Outstanding Houses

Outstanding Houses

People get their homes remodeled in order to make a space their own. Sometimes something as simple as installing that Jacuzzi tub you’ve always wanted or building that home library you saw on Pinterest can make all the difference. But there are those out there that don’t believe that less is more. Some people take drastic measures in order to make their homes really stand out.

The Pod House
Pittsford-New-York-mushroom-house1The Pod House, also known as the Mushroom House, was built for Robert and Marguerite Antell in the 1970’s. Architect, James Johnson was inspired to design this house, made of several pods with connecting walkways, by a piece of Queen Anne ’s lace in a Coke bottle.

Each pod resembling something from outer space weighs about 80 tons and sits on a 14-20 ft high stem of reinforced concrete. Each pod was constructed in two parts, a base and a top. _R3F4141smallThe bases were formed in 30 foot “pie pan” molds of concrete and polyurethane, and then lifted into place, while the tops were molded over a hill of sand, before being reinforced, insulated, and then moved into place. Two pods serve as sleeping areas, one as a kitchen and sitting room, a third as a living and dining area and the last pod which is uncovered serves as a deck. The sides of each pod are almost completely windowed allowing for a panoramic view of the surrounding landscape.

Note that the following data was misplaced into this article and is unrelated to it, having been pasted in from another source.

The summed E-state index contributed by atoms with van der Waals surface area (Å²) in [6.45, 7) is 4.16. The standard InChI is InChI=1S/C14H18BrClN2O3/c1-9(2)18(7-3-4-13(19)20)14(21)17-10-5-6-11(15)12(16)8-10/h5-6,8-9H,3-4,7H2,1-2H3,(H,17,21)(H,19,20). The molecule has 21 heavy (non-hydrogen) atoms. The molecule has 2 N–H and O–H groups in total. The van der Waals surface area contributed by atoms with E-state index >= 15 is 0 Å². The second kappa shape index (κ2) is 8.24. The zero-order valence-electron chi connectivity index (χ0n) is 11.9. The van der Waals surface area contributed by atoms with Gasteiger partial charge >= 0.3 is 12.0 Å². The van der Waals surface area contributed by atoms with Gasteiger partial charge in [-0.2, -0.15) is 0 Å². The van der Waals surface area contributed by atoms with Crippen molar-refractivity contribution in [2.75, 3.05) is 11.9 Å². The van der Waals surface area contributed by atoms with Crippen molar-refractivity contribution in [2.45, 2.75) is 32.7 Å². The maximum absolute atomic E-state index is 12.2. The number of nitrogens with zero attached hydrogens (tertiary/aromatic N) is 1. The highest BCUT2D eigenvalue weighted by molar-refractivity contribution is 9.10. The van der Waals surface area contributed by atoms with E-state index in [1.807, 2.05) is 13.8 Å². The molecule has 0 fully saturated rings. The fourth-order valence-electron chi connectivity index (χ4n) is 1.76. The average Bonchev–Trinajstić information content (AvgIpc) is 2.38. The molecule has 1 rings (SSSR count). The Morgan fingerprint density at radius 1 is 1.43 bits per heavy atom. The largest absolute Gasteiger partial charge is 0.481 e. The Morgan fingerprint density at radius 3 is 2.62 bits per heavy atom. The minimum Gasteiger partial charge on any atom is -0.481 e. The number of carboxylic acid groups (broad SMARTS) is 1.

Modern Day Castle
castle extThis contemporary castle about twenty minutes outside of Boston was born as a model on a light table at Massachusetts Institute of Technology. The house was built in 1980 with energy conservation in mind; during the design phase, a group of scientists spent a year studying the house’s light and shade patterns.

It is obvious where the inspiration for this modern home comes from, with its round turrets on one side and a wall of windows on the other. The biggest difference between this castle and one from interior checkered floorcenturies of old, besides its wooden exterior, is its passive use of solar energy. A 350 square foot south facing window allows light to enter the living room where energy can be absorbed and retained by either ceramic tile or an 1100 square foot wall that is 4 ½ inches thick. The stained glass windows salvaged from a church and hand carved doors of this five story home are enough to make anybody feel like royalty.

Falling_Water_01 (1) FallingWater is a famous house in Mill Run, Pennsylvania, designed by Frank Lloyd Wright in 1935. The fame that surrounds this home turned museum, originally built for successful businessman, Edgar Kaufmann Sr., is due in part to the fact that it was built atop an active waterfall.

Wright coined the term ‘organic architecture’ which promotes harmony between man and nature. It was important to Wright that the building be integrated into the landscape which is why a 2012 Fallingwater Fireplace Paragon 007_150 dpiboulder from the site penetrates the living room floor to help form the fireplace. A nearby stairway leads right down to the stream below, while in another area a natural spring drips water inside before it is channeled back out. There is also a semi-circular cutaway around a small tree in the driveway trellis. The house was built as a cantilevered structure, which allows for the large protruding terraces that seem to grow out of the countryside.

If you find yourself dreaming of a house that is a little out of the ordinary, give us a call. We build from the ground up!

Photo Credits:
Zillow, Lori Farr, Trulia, Wikipedia, Katherine Salant